Splitting lemma

related topics
{math, number, function}
{group, member, jewish}

In mathematics, and more specifically in homological algebra, the splitting lemma states that in any abelian category, the following statements for short exact sequence are equivalent.

Given a short exact sequence with maps q and r:

one writes the additional arrows t and u for maps that may not exist:

Then the following are equivalent:

The short exact sequence is called split if any of the above statements hold.

It allows one to refine the first isomorphism theorem:

  • the first isomorphism theorem states that in the above short exact sequence, C \cong B/q(A)
  • if the sequence splits, then B \cong q(A) \oplus u(C) \cong A \oplus C, and the first isomorphism theorem is just the projection onto C.

It is a categorical generalization of the rank–nullity theorem (in the form V \approx \ker T \oplus \operatorname{im}\,T) in linear algebra.



First, to show that (3) implies both (1) and (2), we assume (3) and take as t the natural projection of the direct sum onto A, and take as u the natural injection of C into the direct sum.

To prove that (1) implies (3), first note that any member of B is in the set (ker t + im q). This follows since for all b in B, b = (b - qt(b)) + qt(b); qt(b) is obviously in im q, and (b - qt(b)) is in ker t, since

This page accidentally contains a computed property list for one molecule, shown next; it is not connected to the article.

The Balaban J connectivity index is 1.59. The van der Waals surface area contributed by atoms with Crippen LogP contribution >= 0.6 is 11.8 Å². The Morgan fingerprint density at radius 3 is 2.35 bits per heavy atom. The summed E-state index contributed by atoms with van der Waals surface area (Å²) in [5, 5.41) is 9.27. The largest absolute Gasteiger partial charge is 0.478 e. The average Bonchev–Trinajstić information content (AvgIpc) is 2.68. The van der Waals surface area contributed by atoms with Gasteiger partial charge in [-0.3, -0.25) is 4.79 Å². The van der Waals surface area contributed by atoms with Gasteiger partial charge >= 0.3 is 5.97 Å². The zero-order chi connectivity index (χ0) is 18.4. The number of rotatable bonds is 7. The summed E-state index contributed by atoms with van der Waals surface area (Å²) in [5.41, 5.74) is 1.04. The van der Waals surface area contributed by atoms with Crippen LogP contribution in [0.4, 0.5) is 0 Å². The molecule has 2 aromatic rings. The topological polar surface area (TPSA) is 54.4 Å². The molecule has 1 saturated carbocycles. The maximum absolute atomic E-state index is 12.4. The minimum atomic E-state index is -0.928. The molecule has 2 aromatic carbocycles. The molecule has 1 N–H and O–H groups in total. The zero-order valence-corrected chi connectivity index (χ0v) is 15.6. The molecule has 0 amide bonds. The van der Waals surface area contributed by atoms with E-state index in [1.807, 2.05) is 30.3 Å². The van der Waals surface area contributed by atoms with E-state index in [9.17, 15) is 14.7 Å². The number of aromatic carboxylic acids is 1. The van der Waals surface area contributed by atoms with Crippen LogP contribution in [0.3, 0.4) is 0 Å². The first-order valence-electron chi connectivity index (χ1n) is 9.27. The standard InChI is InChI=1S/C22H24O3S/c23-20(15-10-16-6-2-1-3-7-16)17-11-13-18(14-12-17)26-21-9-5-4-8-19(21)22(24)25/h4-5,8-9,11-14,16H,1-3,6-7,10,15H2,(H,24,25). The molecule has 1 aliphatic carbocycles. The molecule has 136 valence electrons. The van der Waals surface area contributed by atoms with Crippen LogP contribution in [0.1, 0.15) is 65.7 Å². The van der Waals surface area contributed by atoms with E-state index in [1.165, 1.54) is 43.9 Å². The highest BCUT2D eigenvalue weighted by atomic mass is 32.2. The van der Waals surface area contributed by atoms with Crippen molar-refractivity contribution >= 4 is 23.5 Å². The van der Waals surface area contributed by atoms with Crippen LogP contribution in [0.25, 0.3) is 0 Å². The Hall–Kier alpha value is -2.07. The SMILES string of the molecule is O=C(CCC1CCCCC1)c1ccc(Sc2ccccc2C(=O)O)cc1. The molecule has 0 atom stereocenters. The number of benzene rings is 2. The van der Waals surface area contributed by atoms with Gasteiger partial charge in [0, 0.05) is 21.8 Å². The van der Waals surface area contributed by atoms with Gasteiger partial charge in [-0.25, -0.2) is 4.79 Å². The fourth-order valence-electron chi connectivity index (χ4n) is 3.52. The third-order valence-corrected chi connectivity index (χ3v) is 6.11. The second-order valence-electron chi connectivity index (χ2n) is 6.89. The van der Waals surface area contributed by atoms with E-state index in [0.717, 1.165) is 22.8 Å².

Next, the intersection of im q and ker t is 0, since if there exists a in A such that q(a) = b, and t(b) = 0, then 0 = tq(a) = a; and therefore, b = 0.

This proves that B is the direct sum of im q and ker t. So, for all b in B, b can be uniquely identified by some a in A, k in ker t, such that b = q(a) + k.

By exactness ker r = im q. The subsequence BC → 0 implies that r is onto; therefore for any c in C there exists some b = q(a) + k such that c = r(b) = r(q(a) + k) = r(k). Therefore, for any c in C, exists k in ker t such that c = r(k), and r(ker t) = C.

If r(k) = 0, then k is in im q; since the intersection of im q and ker t = 0, then k = 0. Therefore the restriction of the morphism r : ker tC is an isomorphism; and ker t is isomorphic to C.

Finally, im q is isomorphic to A due to the exactness of 0 → AB; so B is isomorphic to the direct sum of A and C, which proves (3).

To show that (2) implies (3), we follow a similar argument. Any member of B is in the set ker r + im u; since for all b in B, b = (b - ur(b)) + ur(b), which is in ker r + im u. The intersection of ker r and im u is 0, since if r(b) = 0 and u(c) = b, then 0 = ru(c) = c.

Full article ▸

related documents
Extended real number line
Richard's paradox
Haar measure
Unicity distance
Axiom of pairing
Legendre symbol
Ring (mathematics)
Functional analysis
Assignment problem
Meromorphic function
Elementary group theory
Presburger arithmetic
Examples of groups
Queue (data structure)
Mathematical model
Chain rule
Lagrange inversion theorem
Extended Backus–Naur Form
Oracle machine
Statistical independence
XSL Transformations
Referential transparency (computer science)
Boolean ring
ML (programming language)